Analyzing Education Gaps: Why Boys Fail

1220 WordsJul 7, 20185 Pages
In the United States, many lack the skills necessary for college. Unfortunately, the education system fails to prepare some of its students for work or higher learning. Despite these circumstances, teachers and bureaucrats seek improvements to obtain higher success. In spite of the pressure for success, the current situation is not yielding the desired results. Moreover, in the recent State of the Union Address in early 2014, President Barack Obama stated the need for improved education, especially in science, technology, engineering, and mathematics, or STEM fields. Yet, what should reformers pursue? Researchers have observed recurring problems to direct the improvement of education. The information presented, particularly over the past…show more content…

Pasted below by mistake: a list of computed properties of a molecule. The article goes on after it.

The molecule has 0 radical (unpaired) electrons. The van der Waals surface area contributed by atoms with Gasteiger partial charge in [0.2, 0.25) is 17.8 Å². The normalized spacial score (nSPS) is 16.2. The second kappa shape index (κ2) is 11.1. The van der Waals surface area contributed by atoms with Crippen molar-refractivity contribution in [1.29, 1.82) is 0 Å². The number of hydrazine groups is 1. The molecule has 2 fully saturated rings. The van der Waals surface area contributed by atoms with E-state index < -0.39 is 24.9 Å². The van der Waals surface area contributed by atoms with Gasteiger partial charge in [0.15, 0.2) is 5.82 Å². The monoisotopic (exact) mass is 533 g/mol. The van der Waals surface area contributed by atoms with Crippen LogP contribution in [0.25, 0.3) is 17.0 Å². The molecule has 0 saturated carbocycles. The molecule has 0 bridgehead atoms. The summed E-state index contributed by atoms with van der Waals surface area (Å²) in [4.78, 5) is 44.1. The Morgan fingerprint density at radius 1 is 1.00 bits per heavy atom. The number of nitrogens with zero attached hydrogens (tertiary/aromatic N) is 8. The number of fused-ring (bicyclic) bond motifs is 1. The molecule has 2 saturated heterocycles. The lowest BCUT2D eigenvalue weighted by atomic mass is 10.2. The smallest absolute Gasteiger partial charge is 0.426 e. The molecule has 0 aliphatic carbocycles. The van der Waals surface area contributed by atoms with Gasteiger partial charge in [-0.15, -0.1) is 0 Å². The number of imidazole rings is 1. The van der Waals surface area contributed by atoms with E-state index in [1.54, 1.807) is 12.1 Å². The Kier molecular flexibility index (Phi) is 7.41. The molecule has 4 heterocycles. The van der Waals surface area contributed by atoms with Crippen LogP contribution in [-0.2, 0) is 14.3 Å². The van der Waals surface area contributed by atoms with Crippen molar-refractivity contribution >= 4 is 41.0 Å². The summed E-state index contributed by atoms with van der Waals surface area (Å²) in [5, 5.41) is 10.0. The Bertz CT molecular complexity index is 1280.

Many need a quality elementary education, with future possibilities demanding higher skill levels. When one pursues a career, employers and markets simply demand higher levels of literacy than before. As Whitmire describes, the need for well-developed reading and writing skills increase in the world, but boys are not. Simply, education needs reform to better prepare boys for increasing challenges. Despite the information available, a few simple thoughts about education tend to overlook a boy’s failure. An individual classroom, with a sufficient number of students, can provide some students the opportunity to quit learning, long before they ever drop out. Many people often share the experience of embarrassment in a classroom, and remembering not participating thereafter. As well, students can progress through levels of grades, despite not developing skills, because students can learn to evade individualized care from the teacher. However, these examples are simply individual cases. More often, as Whitmire suggests, teachers are aware of boys’ language capacities. For those students behind the class in reading skills, teachers assume they will regain those skills between 4th and 6th grade, which usually occurs. If the boys do not catch up, they suffer a more difficult curriculum for which they are unable to bear. At the core of the issue, the education system prepares students at the same rate, putting boys at a greater risk for
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